According to MGMA’s 2008 digest, 54.8% of physicians had utilized the services of a healthcare consultant or firm at least once in the last three years.
Since that time, the amount of practice management systems permeating the market has increased. This begs the question: should physicians use a consultant to help choose a PMS for their practice?
To help answer this question I spoke with Rosemarie Nelson, MS, a top healthcare consultant for MGMA who specializes in helping physicians streamline practice operations and technology.
The Envelope, Please…
Somewhat surprisingly, Nelson believes using a consultant largely depends on the situation. Although consulting is her livelihood, she doesn’t think that every practice needs a consultant’s assistance when choosing a PMS.
“If they have done their homework and have been diligent in determining their needs, they probably don’t need a consultant,” said Nelson.
Nelson also doesn’t believe the size of your practice should determine whether you use a consultant, as she’s worked with practices of all sizes on the issue. It depends more on your knowledge of PMSs and how to integrate one into operations.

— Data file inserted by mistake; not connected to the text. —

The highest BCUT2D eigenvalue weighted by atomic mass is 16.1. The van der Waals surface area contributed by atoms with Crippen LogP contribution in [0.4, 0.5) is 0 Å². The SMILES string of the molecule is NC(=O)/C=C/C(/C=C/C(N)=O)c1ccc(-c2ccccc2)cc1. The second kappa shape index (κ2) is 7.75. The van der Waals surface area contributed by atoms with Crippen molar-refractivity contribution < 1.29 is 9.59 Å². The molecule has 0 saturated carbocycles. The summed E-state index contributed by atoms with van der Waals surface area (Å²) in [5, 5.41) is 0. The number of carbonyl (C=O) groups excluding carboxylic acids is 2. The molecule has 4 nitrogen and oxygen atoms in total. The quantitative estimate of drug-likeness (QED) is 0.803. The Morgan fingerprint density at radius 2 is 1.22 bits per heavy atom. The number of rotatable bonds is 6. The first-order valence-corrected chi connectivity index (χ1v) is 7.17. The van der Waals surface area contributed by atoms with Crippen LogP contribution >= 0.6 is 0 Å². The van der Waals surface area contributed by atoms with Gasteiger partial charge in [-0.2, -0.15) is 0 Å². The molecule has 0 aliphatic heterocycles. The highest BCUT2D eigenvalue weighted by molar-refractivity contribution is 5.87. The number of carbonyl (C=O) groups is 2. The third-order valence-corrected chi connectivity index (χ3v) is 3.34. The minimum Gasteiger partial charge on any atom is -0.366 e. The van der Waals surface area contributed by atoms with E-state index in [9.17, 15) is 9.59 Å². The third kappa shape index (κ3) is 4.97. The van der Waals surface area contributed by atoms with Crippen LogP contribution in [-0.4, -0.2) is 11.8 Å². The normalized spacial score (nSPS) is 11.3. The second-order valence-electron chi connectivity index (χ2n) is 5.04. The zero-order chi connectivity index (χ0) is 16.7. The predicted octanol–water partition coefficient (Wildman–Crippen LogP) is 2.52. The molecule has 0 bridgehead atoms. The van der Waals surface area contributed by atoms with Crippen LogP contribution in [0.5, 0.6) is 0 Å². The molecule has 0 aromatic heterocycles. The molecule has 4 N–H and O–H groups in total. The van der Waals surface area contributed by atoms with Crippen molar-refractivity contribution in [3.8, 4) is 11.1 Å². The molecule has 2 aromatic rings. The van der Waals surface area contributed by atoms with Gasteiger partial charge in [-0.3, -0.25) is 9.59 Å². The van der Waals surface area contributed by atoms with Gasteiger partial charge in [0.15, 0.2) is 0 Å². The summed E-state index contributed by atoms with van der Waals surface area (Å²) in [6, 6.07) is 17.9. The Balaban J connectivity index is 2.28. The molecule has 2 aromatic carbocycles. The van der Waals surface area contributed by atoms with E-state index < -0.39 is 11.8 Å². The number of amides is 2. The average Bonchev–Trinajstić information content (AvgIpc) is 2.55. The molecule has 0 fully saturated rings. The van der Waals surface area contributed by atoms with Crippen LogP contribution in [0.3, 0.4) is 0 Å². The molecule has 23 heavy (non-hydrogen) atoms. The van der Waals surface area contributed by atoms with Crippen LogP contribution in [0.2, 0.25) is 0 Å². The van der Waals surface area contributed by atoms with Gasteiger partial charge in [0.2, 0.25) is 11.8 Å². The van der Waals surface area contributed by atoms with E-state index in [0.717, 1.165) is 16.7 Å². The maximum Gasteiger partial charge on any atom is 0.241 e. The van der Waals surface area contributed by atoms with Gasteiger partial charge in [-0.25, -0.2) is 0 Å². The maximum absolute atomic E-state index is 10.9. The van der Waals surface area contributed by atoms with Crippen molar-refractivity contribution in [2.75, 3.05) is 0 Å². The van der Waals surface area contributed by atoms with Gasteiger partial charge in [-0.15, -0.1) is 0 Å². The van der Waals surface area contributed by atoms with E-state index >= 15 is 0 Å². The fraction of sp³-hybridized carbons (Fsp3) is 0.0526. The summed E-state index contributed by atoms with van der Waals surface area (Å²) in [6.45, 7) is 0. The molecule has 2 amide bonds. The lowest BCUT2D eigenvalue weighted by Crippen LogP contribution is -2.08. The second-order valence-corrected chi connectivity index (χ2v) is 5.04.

With that said, if you’re not health IT hero just yet, there’s no shame in wanting some help. “If they feel uncertain, then why not use a consultant?” asked Nelson, “You’d refer your patient to a specialist, so why not refer your business to a consultant?”
Nelson notes that consultants have usually seen more than their fair share of PMSs. Not only do consultants typically work with 20 to 30 practices a year, with each possibly using a different system, they also attend trade shows where they are exposed to additional PMSs.
This gives consultants a better-informed perspective of all the options out there than would be typical of you or any other physician. But Nelson warns that objectivity isn’t always a given.
“There are consultants and vendors that have some sort of relationship,” she said, “It’s a real conflict of interest and more prevalent then we’d like to admit.”
This means that whether or not you use a consultant to help choose your PMS doesn’t solely depend on your unique situation, but the quality of the particular consultant as well.
In addition to answering whether physicians should use a consultant when selecting a PMS, Nelson also provided some general tips for physicians that are still on the fence about purchasing a new system.
First is acknowledging the reason you’re looking for a new system. “Look at what you’re doing now,” said Nelson, “There’s a reason you’re looking for a system; acknowledge that reason.”
The PMS you choose should address the problem, of course, but it should still retain the positive attributes of the system you already have in place if you’re not starting from scratch.
Lastly, she suggests keeping your patients’ wants and needs in mind when looking for a system. Your PMS should provide you with services that will be useful for the patient, such as appointment reminders and a customizable scheduling application.
Staffing in the New Economy